Principles of Cell Division
Cell division is needed for growth and reproduction of all living organisms. New cells are produced from existing cells and it is helpful for various body parts to grow and replace damaged cells. Cells divide in reproduction to form gametes (sex cells). These female and male sex cells fuse to form the zygote, which develops into a new individual.
Human body cells have 46 chromosomes. They exist as 23 pairs of chromosomes. Similar chromosomes are paired and are known as homologous pairs. There are two copies of each chromosome. Homologous pairs carry the same features with same sequences. The body cells that contain homologous chromosome pairs are known as diploid cells (2n). Diploid cells are required growth and replacement of damaged cells. In the reproduction, gametes are produced. These gametes contain half a number of chromosomes as a normal body cell (also known as a somatic cell). The sex cells have 23 chromosomes which are not paired. Therefore, there is only one copy of a chromosome in a cell and those cells are known as haploid cells (n).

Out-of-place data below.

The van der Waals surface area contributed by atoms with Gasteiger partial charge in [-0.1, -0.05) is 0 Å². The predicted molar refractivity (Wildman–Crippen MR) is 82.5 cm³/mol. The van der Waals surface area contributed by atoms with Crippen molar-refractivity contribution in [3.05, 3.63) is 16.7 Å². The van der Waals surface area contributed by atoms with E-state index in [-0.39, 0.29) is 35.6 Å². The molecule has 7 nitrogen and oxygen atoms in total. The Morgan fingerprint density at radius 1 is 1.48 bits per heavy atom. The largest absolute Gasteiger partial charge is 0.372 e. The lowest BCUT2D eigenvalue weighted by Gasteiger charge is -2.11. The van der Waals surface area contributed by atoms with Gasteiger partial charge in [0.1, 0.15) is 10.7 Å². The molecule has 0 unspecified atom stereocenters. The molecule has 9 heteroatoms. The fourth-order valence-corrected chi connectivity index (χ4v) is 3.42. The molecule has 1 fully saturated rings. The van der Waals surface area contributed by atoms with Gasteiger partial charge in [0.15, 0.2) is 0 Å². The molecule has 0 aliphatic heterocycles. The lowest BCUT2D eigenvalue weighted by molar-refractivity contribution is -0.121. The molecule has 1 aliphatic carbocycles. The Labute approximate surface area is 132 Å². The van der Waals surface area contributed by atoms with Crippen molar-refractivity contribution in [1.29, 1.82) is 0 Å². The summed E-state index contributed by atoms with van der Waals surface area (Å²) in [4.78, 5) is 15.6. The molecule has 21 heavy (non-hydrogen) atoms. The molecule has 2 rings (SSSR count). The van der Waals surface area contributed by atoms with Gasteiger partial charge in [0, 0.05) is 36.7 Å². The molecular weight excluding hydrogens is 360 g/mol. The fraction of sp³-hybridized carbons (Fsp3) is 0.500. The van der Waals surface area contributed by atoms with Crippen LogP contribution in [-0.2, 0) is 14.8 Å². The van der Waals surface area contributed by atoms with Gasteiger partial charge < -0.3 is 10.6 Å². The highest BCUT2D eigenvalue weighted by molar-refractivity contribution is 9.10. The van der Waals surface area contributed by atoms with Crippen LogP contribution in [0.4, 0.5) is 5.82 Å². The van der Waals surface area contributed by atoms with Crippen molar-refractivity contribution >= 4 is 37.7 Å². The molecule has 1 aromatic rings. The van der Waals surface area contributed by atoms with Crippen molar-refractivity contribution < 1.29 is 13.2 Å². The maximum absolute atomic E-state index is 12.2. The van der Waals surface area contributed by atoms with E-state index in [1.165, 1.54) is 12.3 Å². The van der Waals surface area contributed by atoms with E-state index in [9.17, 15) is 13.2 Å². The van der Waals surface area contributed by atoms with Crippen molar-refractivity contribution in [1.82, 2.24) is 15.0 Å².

There are two types of cell division:
In mitosis, two identical nuclei are produced followed by immediate cell division. The daughter cells are similar in the type and number of chromosomes to each other and to the original (parent) cell. Mitosis occurs in unicellular organisms to increase their population. Also, all the cells in our body are produced by mitosis except sex cells. In meiosis, four cells are produced and they have half the number of chromosomes as the original cell. Only sex cells are produced by meiosis. Two diploid cells are produced from a diploid parent cell in mitosis. Four haploid cells are produced from a diploid parent cell in meiosis.